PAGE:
Botswana Congress Party publicity chief, Taolo Lucas has allayed fears that the party leadership might be trying to influence the outcome of an ongoing internal debate that seeks to get the party to establish cooperation with the Umbrella for Democratic Change.
Last week the Party Leader, Dumelang Saleshando was widely quoted saying cooperation with UDC did not necessarily guarantee that the ruling Botswana Democratic Party would be defeated by the combined armour. In an interview, Lucas also said it was important to also not reduce the BCP to matters of cooperating with UDC as if there were no other policy issues to discuss.
Cooperation, Lucas said, was just one of the many issues that the party will engage with and ultimately decide at the elective congress scheduled for July. He dismissed insinuations that the BCP was a party in decline, arguing that statistics from last year’s General Elections told a totally different story. “We command close to forty percent of all opposition votes in the country. And that cannot be evidence of a dying party,” said Lucas. Starting in February BCP leadership will engage structures nationwide to get an indication of what could have accounted for the party’s poor performance at last year’s General Elections.
They only managed to get three parliamentary seats against UDC’s seventeen. According to Lucas there will also be an audit of structures to determine if on account of that poor showing some members might have not quietly withdrawn. “The issue of cooperation will feature. But if there is anything we will be sharing with the public it will be at the July Congress.
We remain convinced that our message was clear and appealing,” he said referring to their election pladges. No reasons have however been adduced to account for the poor performance, notwithstanding that “appealing” message. He conceded that based on the outcome of the elections, there will naturally be soul searching. He said the party was also aware of what he termed “opportunistic” defections.
This follows a spate of defections that recently rocked the party following disenchantment by some members that the leadership was not taking cooperation with UDC serious enough. “Defections are a constant feature of our politics,” said Lucas. Historically the BCP is one party that has more than any other benefitted most from defections happening in other parties.
Which is why the recent defections from within may be somewhat unsettling. And using its superior public relations machinery the party has often hyped, trumpeted and overplayed such defection receipts by giving them unduly higher public profiles.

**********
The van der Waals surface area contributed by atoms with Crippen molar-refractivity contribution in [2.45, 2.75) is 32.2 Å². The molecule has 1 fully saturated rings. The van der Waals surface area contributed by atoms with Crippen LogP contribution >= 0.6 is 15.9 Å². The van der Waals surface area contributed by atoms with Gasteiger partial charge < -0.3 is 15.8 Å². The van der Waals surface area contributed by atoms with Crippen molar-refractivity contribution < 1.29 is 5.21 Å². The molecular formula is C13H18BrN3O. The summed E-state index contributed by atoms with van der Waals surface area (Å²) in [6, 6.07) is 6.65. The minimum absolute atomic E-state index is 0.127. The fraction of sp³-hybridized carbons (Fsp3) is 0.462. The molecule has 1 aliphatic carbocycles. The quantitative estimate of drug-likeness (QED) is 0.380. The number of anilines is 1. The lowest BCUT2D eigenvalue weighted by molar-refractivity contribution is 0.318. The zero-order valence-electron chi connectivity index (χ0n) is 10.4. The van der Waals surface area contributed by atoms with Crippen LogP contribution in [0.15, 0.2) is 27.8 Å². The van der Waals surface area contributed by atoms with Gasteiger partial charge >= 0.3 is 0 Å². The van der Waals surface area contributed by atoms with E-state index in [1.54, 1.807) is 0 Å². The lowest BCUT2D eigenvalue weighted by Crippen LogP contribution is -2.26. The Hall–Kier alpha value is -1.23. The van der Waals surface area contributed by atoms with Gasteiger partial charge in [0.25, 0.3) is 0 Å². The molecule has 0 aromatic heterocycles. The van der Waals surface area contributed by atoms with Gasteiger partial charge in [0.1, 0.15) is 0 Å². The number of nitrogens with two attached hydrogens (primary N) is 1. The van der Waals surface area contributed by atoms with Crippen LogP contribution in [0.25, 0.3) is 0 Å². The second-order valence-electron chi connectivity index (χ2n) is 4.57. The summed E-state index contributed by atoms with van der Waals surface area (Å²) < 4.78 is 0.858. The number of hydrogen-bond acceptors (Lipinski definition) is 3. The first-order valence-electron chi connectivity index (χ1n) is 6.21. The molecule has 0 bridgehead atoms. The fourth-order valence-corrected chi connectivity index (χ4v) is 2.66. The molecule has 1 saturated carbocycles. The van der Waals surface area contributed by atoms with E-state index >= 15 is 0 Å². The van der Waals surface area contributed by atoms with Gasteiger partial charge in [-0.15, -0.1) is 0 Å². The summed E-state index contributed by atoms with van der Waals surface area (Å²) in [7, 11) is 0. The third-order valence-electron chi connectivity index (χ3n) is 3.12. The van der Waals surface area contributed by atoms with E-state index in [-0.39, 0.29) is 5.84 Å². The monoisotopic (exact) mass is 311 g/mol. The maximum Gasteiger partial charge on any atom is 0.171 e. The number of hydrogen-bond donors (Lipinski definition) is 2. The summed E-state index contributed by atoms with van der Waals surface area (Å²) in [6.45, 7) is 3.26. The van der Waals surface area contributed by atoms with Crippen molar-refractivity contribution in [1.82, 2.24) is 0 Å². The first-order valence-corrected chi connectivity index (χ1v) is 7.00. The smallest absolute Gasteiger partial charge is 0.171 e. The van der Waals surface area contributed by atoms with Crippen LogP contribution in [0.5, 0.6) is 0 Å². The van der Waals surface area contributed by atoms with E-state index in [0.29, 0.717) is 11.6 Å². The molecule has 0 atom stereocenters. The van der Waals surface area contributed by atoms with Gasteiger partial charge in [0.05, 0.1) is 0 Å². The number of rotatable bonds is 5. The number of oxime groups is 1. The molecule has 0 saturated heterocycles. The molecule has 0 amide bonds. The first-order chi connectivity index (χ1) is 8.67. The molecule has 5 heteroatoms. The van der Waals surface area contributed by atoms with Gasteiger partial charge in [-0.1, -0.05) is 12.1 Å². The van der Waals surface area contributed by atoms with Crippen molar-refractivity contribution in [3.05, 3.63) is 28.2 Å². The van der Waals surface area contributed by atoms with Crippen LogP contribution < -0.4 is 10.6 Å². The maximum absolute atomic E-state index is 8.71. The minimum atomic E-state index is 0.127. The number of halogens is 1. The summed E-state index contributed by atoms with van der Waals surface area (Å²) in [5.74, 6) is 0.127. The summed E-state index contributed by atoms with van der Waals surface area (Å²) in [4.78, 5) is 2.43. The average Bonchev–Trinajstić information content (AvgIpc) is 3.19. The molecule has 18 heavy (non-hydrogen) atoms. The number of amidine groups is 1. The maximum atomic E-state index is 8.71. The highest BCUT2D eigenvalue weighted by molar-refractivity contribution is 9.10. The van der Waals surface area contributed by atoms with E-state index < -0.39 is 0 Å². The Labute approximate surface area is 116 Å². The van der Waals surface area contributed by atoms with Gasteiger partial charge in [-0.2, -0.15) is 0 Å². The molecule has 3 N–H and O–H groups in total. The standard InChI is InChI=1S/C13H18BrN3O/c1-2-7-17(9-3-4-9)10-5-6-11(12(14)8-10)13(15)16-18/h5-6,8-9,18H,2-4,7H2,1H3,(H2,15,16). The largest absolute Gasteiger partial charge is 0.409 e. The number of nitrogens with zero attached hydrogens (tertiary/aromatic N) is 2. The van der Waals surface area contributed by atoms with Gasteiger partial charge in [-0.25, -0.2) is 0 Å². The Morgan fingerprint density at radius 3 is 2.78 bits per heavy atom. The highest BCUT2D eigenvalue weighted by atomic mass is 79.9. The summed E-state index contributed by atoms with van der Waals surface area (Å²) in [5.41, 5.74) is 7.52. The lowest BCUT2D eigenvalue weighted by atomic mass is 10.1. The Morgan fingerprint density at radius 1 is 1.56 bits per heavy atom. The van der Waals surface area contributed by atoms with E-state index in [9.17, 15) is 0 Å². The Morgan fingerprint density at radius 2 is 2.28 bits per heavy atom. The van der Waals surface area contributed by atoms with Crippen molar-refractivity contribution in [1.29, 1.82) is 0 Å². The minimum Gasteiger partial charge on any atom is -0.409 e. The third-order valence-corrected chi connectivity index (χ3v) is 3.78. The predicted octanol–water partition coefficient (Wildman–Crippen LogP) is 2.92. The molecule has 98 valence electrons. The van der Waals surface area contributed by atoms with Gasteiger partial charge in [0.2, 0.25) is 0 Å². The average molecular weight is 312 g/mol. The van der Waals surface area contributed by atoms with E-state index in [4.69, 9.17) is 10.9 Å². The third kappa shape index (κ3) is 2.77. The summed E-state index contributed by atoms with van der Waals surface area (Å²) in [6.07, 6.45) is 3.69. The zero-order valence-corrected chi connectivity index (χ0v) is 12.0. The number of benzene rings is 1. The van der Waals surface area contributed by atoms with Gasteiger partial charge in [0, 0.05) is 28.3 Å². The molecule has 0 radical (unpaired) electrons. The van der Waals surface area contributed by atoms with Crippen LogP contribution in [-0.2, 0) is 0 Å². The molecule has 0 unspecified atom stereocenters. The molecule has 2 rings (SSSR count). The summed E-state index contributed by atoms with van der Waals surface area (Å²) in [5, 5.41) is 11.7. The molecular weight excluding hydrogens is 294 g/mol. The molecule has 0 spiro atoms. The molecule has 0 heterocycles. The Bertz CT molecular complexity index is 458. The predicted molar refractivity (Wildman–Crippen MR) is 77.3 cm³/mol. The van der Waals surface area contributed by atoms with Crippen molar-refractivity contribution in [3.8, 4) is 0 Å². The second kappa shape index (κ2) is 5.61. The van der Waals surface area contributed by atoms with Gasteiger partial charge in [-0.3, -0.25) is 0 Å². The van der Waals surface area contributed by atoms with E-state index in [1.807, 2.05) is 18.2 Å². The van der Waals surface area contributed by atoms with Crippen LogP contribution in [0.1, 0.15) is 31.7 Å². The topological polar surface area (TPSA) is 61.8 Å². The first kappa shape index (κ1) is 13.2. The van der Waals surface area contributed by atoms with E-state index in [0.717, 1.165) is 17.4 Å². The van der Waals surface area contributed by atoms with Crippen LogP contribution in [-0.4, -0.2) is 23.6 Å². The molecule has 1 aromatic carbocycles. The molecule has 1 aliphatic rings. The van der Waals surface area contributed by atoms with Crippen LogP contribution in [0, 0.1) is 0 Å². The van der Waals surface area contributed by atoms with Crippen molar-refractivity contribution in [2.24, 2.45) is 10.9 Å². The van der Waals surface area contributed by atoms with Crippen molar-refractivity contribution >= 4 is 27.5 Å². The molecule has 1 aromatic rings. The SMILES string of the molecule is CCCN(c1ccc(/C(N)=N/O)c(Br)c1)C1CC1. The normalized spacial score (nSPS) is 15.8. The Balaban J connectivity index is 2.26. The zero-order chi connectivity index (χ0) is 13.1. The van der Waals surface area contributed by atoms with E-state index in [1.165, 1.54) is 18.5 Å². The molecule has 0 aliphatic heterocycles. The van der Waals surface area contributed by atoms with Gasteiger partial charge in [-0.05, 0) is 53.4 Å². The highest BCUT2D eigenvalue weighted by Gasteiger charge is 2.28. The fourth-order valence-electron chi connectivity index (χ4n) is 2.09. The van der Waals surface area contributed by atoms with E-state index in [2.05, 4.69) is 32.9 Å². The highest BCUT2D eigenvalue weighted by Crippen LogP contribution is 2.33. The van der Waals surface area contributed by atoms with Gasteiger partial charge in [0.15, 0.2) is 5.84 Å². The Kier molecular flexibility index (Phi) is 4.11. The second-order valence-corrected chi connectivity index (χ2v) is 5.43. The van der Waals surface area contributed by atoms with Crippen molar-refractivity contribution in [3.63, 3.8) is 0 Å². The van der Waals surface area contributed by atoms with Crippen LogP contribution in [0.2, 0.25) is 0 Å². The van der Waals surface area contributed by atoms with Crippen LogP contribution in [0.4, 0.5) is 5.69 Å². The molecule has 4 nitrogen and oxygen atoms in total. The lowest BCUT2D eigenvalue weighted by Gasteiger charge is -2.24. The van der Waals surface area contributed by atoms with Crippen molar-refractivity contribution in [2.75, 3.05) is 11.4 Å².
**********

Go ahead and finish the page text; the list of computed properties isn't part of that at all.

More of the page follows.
“July is not too far away. Anyone who wants to have a contribution can wait. The important thing is to follow due process. One of our biggest mistakes would be to enter cooperation with UDC without having canvassed enough membership support. When that cooperation happens, members should feel they own it.” He added that he had a feeling that at leadership they were not opposed to cooperating with other parties.
“BCP, unlike what some of you normally say is not a public relations creation. Anyone talking about cooperation should know the processes. What we will not do is to abandon processes spelt out in our Constitution and follow public relations. We are going to consult BCP members. Any talk of stage-managing the debate is a creation of the media. As a party we are aware of the fact that leaders have often been accused of unilateralism. As BCP we do not want to fall into that trap.”
Lucas agrees that unlike in other parties, the President of the BCP does not have such far reaching powers to decide on such a big issue like cooperation without engaging the membership. “It all has to do with our history as a party. BCP was started as a protest of the excessive powers bestowed on the then leader of the Botswana National Front, Dr. Kenneth Koma.
We had serious with those powers. To this day some members of the BCP are very skeptical about increasing the powers of their president. They feel that is much like drifting the BNF way. The general consensus is that those powers should be evolutionary. It has more to do with our history than anything,” said Lucas.